Vancouver's Dreadnoughts bring punk attitude to folk

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      Some punks come to roots music by a circuitous route, after years on a steady diet of hardcore, spent growling things like “Country music sucks.”

      But not Nick “the Fang” Smyth, guitarist and vocalist of Vancouver’s “world-core clusterfolk” champions the Dreadnoughts. He was raised on “Stompin’ Tom Connors and Stan Rogers and the real heroes of Canadian folk music”, he tells the Straight, on a Gmail phone call from Rhode Island, where he is neck-deep in doctoral studies.

      “The stuff my parents listened to when I was a kid was really awesome. There was never a time when I thought, ‘I gotta go off and listen to something else now.’ ”

      When he heard the Pogues, Smyth “realized you could sort of ‘punk up’ that traditional sound. And ever since then, it’s just been a really long, crazy journey through the genre. You discover new folk styles and think, ‘Man, what could we do with that?’ It’s really liberating. It can help you break out of the standard mode you get stuck in if you play punk rock all the time.”

      Early Dreadnoughts albums, like 2007’s Legends Never Die and 2009’s Victory Square, are steeped in Pogues-style Celtic punk.

      “But then you realize, as you get older, even a band like the Pogues had a lot more going on than just ‘Let’s drink whisky, fiddle-dee-diddle-dee-dee.’ ”

      By the time you get to the Dreadnoughts’ third full-length, 2010’s Polka’s Not Dead, you see a real broadening of their musical spectrum: there is still a Celtic edge, but also generous helpings of eastern European folk, from Roma (“Gypsy”) music to klezmer to, indeed, polka.

      “The funny thing is, polka is really just a beat, a one-two beat, as a dance style. So anytime you’re playing punk music, you really are just playing the polka beat; you’re just doing it really fast. So it’s easy to take that style and merge it with punk.”

      As for the band’s fondness for what he calls “dorky old-man polka”, “We did a lot of touring in Poland and the Ukraine, and we’d go to old houses where they’d been having dances for hundreds of years. Once you hear that sound, with three or four accordions going, at full speed, with this incredible traditional music, you just can’t help it, you think ‘Man, I gotta get this into punk music somehow.’ ”

      The Dreadnoughts’ epic tours of Europe are in part documented in the book This Place Is Awesome, by local photographer Adam PW Smith; it is a funny, caustic, warts and all memoir of a week on the road with the band in 2009, during the U.K. leg of a nonstop three-month tour.

      The Dreadnoughts, "Randy Dandy-Oh"

      “He sort of wanted to portray the downside of touring,” Smyth recalls, “but he and I had a wonderful drinking day in Newcastle that never made the book. It was one of the most enjoyable days of my life.”

      Smyth and Smith argue to this day about his not including stories like that—“but we’re still friends,” Smyth says.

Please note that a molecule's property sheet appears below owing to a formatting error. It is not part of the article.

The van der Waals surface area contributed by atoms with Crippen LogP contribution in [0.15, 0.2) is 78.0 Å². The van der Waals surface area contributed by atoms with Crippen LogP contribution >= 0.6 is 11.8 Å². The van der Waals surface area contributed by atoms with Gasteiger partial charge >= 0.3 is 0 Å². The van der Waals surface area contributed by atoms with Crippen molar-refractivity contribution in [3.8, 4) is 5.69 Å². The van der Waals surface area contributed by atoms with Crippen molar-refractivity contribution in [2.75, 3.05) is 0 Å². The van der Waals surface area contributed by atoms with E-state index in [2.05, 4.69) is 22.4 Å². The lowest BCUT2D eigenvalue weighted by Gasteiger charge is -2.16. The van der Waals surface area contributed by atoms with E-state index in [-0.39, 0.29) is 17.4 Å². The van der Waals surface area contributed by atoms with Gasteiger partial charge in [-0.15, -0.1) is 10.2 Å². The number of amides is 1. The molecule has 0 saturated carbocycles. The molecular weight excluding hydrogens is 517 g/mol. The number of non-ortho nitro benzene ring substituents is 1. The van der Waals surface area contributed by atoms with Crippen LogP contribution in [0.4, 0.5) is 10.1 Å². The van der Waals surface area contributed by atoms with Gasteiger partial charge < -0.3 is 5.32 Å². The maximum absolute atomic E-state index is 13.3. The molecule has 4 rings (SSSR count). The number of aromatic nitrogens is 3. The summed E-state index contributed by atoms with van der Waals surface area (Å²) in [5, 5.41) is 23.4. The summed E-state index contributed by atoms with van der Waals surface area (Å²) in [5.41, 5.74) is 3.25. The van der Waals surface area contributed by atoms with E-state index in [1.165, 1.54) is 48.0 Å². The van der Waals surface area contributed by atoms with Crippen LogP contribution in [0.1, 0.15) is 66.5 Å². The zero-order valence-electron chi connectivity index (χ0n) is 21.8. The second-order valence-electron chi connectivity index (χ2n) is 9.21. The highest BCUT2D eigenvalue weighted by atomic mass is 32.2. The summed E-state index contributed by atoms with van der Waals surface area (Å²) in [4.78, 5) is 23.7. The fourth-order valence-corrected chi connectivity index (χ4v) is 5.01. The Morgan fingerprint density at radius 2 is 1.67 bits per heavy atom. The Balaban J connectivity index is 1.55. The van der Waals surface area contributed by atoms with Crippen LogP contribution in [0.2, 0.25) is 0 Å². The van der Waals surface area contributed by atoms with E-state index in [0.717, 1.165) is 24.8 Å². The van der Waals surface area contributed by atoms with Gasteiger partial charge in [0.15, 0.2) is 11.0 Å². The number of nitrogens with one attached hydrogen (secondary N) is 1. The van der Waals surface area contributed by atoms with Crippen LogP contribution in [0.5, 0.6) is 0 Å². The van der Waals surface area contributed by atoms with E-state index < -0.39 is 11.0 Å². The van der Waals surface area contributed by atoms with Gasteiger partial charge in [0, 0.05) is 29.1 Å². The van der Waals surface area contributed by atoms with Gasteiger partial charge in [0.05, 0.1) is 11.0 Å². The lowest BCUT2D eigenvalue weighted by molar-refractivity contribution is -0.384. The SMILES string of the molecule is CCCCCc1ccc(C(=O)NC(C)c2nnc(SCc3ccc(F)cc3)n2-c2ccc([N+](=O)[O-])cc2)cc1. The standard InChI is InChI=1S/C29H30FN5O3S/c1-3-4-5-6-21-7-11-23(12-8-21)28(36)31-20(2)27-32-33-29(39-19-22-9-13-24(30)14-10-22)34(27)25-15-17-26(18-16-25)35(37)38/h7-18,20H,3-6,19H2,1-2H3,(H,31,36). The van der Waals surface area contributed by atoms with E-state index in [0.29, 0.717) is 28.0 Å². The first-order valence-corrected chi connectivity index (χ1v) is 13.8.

And there are plenty of crazy stories from the road besides those in Smith’s memoir, like the time the band set their mandolin player, Drew “the Dread Pirate Druzil” Sexsmith on fire. “There was a gig in Poland—a pretty big club show—and Polish TV wanted to interview us beforehand. The woman asked us, ‘So what crazy things can we expect of you tonight?’ And I just jokingly said, ‘Oh, we’re gonna light Druzil on fire.’ And we laughed. But she sort of looked at us straightforwardly—‘Good, good, that will be fun,’—and they shut the camera off. And it was live!”

      They felt compelled to live up to their promise. “We had to figure out a way how to do it. It was in the middle of the song, we had his leg all wrapped up in newspaper. It was not the safest thing; we didn’t have a way of extinguishing it, we just hoped it would go out. And the crowd went absolutely apeshit.”

      Smyth laughs. “Later on, you’re reflecting on it, and—we thought, ‘Man, you shouldn’t light someone on fire just because you said you would.’ ”

      As the Dreadnoughts’ 10th anniversary approaches, Smyth and his colleagues (mandolinist Sexsmith, fiddler Tegan “Wormley Wangersnitsh” Ceschi-Smith, accordion player Kyle “Seamus O’Flanahan” Taylor, drummer Marco “the Stupid Swedish bastard” Bieri, and bassist Andrew “Squid Vicious” Hay) are preparing to record a new album, a concept album that will see them broaden their musical spectrum in even more surprising ways.

      “We’ve been listening to a lot of Queen, for example, and how they would work four different songs into one song, how they would layer vocals on top of each other and sing about really deep stuff and get really poetic. We kinda thought we would move a bit in that direction. It’s ambitious, because it’s not usually what we’ve done—it’s a little more thoughtful, maybe, than our other stuff, which was mostly about travelling and drinking gin, eating poutine.…But you’ve gotta push the envelope, I guess!”

      Meanwhile, Smyth will continue with his studies. He’s pursuing a PhD in philosophy—because, as he puts it, “they’re opening a philosophy factory down the road in Abbotsford, so I’ll have a job as soon as I get home.” For those curious, he’s focusing on Friedrich Nietzsche, the 19th-century German philosopher, one of whose preoccupations was Dionysian intoxication in music and the arts.

      “He was all about chaos and destruction and creation and all this crazy stuff he wrote. You see a little bit of it, I hope, in the Dreadnoughts’ live show. That’s my intellectual justification for what is really just getting drunk and shouting at people!”

      The Dreadnoughts play 10th-anniversary shows at the Rickshaw on Friday and Saturday (March 17 and 18).